James Bond would have had a very mundane existence if it weren’t for legendary production designer Ken Adam. There were only so many vodka martinis a secret agent could sip before he bit the bullet and infiltrated the villain’s lair, where Bond’s nemesis plotted his fiendish plan for world domination. All the memorable hideouts in those distinctive early Bond films – Dr No’s aquarium, the fictional Fort Knox in Goldfinger where Oddjob met his shocking demise, the volcano in You Only Live Twice that transformed into a spaceship launch centre – all came out of Adam’s stunning imagination.
Professor Sir Christopher Frayling is eminently qualified to write a biography of this pioneering talent. The rector of the Royal College of Art has already written an exhaustive biography of spaghetti western director Sergio Leone and his encyclopaedic cultural knowledge serves him well for this extended interview with Adam.
Adam, a German Jew who was forced to leave Berlin in 1934, subsequently became the only German to fight in the Royal Air Force. Dive bombing German tanks on strafing runs in a single seat fighter gave Adam a taste for speed and he indulged his passion when it came to creating Bond’s gadgets, such as the Aston Martin DB5 with all sorts of nasty modifications or Little Nellie, the lethal gyrocopter.
It was Adam’s work on Stanley Kubrick’s Dr Strangelove that won him the work on the Bond movies. The war room where Peter Sellers played out his hilarious schtick was a magnificent expressionistic vision. A cavernous triangular bunker with maps to show the bombers approaching their targets; the space was the perfect backdrop for Kubrick’s savage brand of anti-war satire. Another key scene in the film, when Slim Pickens drops out of his plane’s bomb bay doors riding its nuclear payload, was a rushed improvisation. At the last minute Kubrick demanded a full-sized set, forcing Adam and his team to burn the midnight oil to create a believable mock-up. Frayling and Adam discuss the scene in depth, illustrating the ingenious talent that could create such a memorable scene virtually overnight.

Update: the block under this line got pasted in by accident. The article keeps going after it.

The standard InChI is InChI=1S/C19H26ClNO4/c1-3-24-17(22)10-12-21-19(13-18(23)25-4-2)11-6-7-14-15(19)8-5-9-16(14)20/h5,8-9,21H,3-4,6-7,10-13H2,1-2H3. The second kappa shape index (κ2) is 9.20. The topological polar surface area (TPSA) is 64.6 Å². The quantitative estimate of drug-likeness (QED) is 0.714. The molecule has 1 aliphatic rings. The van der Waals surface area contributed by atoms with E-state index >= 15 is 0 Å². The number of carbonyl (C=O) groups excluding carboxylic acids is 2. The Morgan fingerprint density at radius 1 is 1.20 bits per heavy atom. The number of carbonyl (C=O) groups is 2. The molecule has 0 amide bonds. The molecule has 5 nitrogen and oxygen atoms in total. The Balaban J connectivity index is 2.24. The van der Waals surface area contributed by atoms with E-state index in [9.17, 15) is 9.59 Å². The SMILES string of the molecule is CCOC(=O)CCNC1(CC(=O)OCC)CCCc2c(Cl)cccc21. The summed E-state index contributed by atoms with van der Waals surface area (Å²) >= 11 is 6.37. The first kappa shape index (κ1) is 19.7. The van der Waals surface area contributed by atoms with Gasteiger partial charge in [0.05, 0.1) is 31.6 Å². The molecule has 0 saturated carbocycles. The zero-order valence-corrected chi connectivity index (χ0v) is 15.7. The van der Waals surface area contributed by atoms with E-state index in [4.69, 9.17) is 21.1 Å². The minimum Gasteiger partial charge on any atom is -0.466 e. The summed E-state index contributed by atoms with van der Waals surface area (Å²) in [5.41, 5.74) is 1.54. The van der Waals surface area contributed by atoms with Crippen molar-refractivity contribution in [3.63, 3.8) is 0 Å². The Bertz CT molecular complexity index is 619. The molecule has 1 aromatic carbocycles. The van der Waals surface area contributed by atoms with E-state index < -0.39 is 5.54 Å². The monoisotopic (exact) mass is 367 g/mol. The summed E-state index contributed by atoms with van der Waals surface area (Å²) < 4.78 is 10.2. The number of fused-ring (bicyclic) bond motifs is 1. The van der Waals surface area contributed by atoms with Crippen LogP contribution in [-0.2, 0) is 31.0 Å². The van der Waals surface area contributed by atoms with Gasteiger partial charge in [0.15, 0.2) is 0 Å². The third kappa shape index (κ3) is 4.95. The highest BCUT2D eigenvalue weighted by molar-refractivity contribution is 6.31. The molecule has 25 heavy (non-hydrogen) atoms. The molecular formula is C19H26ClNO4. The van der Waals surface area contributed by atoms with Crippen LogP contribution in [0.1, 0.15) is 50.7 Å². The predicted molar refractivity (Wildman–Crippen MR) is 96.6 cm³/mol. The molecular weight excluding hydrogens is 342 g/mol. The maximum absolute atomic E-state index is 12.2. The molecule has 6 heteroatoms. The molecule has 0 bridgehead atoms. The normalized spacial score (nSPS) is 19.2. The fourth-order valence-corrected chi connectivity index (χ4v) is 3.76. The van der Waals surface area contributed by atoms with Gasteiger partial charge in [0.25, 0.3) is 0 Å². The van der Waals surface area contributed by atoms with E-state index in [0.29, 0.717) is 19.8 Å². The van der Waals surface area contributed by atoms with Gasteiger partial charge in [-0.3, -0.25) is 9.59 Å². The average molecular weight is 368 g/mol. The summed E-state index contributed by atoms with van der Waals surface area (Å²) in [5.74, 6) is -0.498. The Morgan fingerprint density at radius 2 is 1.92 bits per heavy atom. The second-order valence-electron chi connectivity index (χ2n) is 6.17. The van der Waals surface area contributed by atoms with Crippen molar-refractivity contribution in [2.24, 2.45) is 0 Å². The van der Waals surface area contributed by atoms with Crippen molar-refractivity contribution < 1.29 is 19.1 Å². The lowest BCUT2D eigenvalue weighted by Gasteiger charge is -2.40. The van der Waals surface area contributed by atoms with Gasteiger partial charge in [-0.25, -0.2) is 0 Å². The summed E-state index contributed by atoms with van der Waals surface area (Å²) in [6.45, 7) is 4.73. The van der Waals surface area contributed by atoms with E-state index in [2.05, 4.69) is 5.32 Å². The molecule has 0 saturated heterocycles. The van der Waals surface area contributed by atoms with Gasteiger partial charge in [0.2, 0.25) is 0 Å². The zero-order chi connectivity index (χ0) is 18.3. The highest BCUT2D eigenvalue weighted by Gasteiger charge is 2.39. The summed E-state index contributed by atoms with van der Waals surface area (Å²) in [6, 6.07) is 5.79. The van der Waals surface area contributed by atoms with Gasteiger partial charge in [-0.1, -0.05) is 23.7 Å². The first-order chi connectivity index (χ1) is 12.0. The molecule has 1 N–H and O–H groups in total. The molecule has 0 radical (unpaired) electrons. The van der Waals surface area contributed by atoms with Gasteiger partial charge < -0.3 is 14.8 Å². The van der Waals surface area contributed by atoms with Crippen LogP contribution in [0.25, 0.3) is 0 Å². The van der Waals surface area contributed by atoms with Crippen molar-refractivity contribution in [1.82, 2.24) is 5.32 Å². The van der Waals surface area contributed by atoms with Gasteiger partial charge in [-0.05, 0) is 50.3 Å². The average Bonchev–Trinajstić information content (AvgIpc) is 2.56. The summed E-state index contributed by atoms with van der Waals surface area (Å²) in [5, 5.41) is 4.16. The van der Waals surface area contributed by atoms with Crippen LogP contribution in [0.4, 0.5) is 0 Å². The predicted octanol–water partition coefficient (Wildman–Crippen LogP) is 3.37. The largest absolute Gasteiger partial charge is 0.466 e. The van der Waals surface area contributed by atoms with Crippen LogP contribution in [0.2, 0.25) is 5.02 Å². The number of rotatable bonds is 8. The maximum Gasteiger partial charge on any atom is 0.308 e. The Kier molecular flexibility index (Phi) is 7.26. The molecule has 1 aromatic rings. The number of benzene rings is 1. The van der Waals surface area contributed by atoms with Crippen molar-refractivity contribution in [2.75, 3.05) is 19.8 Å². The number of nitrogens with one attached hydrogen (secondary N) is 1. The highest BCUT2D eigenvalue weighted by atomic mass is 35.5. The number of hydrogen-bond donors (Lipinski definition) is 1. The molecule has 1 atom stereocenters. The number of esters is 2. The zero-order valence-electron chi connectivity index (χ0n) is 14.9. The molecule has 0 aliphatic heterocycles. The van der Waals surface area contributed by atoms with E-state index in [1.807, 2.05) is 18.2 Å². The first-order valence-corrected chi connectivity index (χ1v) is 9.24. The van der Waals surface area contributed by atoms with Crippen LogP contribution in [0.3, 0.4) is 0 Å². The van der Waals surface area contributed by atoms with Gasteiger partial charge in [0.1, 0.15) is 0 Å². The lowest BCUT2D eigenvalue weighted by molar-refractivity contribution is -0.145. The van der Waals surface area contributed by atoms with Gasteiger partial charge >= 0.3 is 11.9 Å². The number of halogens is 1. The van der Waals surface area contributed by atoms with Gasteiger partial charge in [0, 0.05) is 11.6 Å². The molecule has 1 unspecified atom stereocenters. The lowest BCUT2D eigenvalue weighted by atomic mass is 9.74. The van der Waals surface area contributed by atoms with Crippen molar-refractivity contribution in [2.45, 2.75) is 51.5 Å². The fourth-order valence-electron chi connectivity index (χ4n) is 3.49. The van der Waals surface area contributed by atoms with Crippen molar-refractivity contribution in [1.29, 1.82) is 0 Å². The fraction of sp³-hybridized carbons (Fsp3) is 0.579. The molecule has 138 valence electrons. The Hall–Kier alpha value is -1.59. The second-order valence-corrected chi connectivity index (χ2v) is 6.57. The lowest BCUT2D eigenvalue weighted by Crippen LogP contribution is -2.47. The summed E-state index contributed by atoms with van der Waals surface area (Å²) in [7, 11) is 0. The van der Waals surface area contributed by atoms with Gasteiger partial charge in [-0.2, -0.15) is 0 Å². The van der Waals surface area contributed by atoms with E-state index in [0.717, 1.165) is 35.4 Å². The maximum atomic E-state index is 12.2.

Adam had many other triumphs – he drew the original sketches for Star Trek’s Starship Enterprise, he created the style for Bond’s down-to-earth alternative, Harry Palmer in The Ipcress File and Funeral in Berlin, building a gothic, gloomy world that provided a stark contrast to the hi-tech modernism of Bond’s surroundings.
It was the surreal decadence of his sets that made Adam such a hit with audiences and critics. As Frayling notes, ‘[The] work looks real, but there’s always something magnified about it that creates an effect in the mind of the audience.’ Adam took you away into a sleek, idealised world and Frayling’s book gives you a fascinating insight into the mind and methods of a unique talent.
Ken Adam: The Art of Production Design by Christopher Frayling is published by Faber & Faber on 15 September, priced at £20